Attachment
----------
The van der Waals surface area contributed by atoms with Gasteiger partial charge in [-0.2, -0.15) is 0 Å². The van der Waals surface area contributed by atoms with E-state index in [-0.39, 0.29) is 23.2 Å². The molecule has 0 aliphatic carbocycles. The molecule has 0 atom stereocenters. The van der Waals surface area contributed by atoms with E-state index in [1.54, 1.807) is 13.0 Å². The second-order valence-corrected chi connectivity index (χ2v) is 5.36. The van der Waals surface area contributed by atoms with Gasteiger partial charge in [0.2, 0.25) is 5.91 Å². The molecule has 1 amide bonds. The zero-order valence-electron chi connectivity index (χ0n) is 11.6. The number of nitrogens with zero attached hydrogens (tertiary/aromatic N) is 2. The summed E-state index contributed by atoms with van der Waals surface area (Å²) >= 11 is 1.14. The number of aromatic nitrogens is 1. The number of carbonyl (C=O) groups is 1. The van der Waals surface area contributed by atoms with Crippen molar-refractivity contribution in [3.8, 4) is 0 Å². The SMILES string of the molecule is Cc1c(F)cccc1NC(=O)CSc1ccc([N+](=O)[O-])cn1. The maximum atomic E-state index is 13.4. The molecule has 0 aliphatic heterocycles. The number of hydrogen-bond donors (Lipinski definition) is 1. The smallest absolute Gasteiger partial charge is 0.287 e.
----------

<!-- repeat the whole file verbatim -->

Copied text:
The van der Waals surface area contributed by atoms with Gasteiger partial charge in [-0.2, -0.15) is 0 Å². The van der Waals surface area contributed by atoms with E-state index in [-0.39, 0.29) is 23.2 Å². The molecule has 0 aliphatic carbocycles. The molecule has 0 atom stereocenters. The van der Waals surface area contributed by atoms with E-state index in [1.54, 1.807) is 13.0 Å². The second-order valence-corrected chi connectivity index (χ2v) is 5.36. The van der Waals surface area contributed by atoms with Gasteiger partial charge in [0.2, 0.25) is 5.91 Å². The molecule has 1 amide bonds. The zero-order valence-electron chi connectivity index (χ0n) is 11.6. The number of nitrogens with zero attached hydrogens (tertiary/aromatic N) is 2. The summed E-state index contributed by atoms with van der Waals surface area (Å²) >= 11 is 1.14. The number of aromatic nitrogens is 1. The number of carbonyl (C=O) groups is 1. The van der Waals surface area contributed by atoms with Crippen molar-refractivity contribution in [3.8, 4) is 0 Å². The SMILES string of the molecule is Cc1c(F)cccc1NC(=O)CSc1ccc([N+](=O)[O-])cn1. The maximum atomic E-state index is 13.4. The molecule has 0 aliphatic heterocycles. The number of hydrogen-bond donors (Lipinski definition) is 1. The smallest absolute Gasteiger partial charge is 0.287 e.